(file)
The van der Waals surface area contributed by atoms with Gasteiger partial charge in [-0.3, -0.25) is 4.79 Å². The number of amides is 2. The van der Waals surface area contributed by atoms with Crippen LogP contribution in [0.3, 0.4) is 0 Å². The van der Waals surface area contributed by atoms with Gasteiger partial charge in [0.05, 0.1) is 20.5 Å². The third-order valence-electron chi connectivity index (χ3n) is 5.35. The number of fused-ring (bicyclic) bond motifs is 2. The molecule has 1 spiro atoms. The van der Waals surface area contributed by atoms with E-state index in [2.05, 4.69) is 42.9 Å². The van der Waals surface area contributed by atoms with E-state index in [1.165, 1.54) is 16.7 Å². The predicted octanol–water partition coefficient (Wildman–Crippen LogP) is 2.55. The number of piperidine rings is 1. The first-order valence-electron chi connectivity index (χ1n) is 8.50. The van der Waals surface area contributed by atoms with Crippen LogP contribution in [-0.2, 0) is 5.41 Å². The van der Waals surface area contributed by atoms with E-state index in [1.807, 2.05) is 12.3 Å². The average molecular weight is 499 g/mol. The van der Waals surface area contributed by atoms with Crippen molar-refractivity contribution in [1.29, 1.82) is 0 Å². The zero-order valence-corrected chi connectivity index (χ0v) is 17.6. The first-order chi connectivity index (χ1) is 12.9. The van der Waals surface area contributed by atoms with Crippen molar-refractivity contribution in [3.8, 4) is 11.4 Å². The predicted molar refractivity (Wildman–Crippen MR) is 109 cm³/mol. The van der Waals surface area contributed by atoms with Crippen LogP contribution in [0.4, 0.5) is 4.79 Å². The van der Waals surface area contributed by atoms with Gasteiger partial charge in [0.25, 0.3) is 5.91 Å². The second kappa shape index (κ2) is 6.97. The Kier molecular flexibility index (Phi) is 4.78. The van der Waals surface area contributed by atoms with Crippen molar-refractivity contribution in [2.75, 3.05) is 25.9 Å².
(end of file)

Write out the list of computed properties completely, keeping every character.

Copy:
The van der Waals surface area contributed by atoms with Gasteiger partial charge in [-0.3, -0.25) is 4.79 Å². The number of amides is 2. The van der Waals surface area contributed by atoms with Crippen LogP contribution in [0.3, 0.4) is 0 Å². The van der Waals surface area contributed by atoms with Gasteiger partial charge in [0.05, 0.1) is 20.5 Å². The third-order valence-electron chi connectivity index (χ3n) is 5.35. The number of fused-ring (bicyclic) bond motifs is 2. The molecule has 1 spiro atoms. The van der Waals surface area contributed by atoms with E-state index in [2.05, 4.69) is 42.9 Å². The van der Waals surface area contributed by atoms with E-state index in [1.165, 1.54) is 16.7 Å². The predicted octanol–water partition coefficient (Wildman–Crippen LogP) is 2.55. The number of piperidine rings is 1. The first-order valence-electron chi connectivity index (χ1n) is 8.50. The van der Waals surface area contributed by atoms with Crippen LogP contribution in [-0.2, 0) is 5.41 Å². The van der Waals surface area contributed by atoms with E-state index in [1.807, 2.05) is 12.3 Å². The average molecular weight is 499 g/mol. The van der Waals surface area contributed by atoms with Crippen molar-refractivity contribution in [1.29, 1.82) is 0 Å². The zero-order valence-corrected chi connectivity index (χ0v) is 17.6. The first-order chi connectivity index (χ1) is 12.9. The van der Waals surface area contributed by atoms with Crippen molar-refractivity contribution in [3.8, 4) is 11.4 Å². The predicted molar refractivity (Wildman–Crippen MR) is 109 cm³/mol. The van der Waals surface area contributed by atoms with Crippen LogP contribution in [0.4, 0.5) is 4.79 Å². The van der Waals surface area contributed by atoms with Gasteiger partial charge in [0.25, 0.3) is 5.91 Å². The second kappa shape index (κ2) is 6.97. The Kier molecular flexibility index (Phi) is 4.78. The van der Waals surface area contributed by atoms with Crippen molar-refractivity contribution in [2.75, 3.05) is 25.9 Å².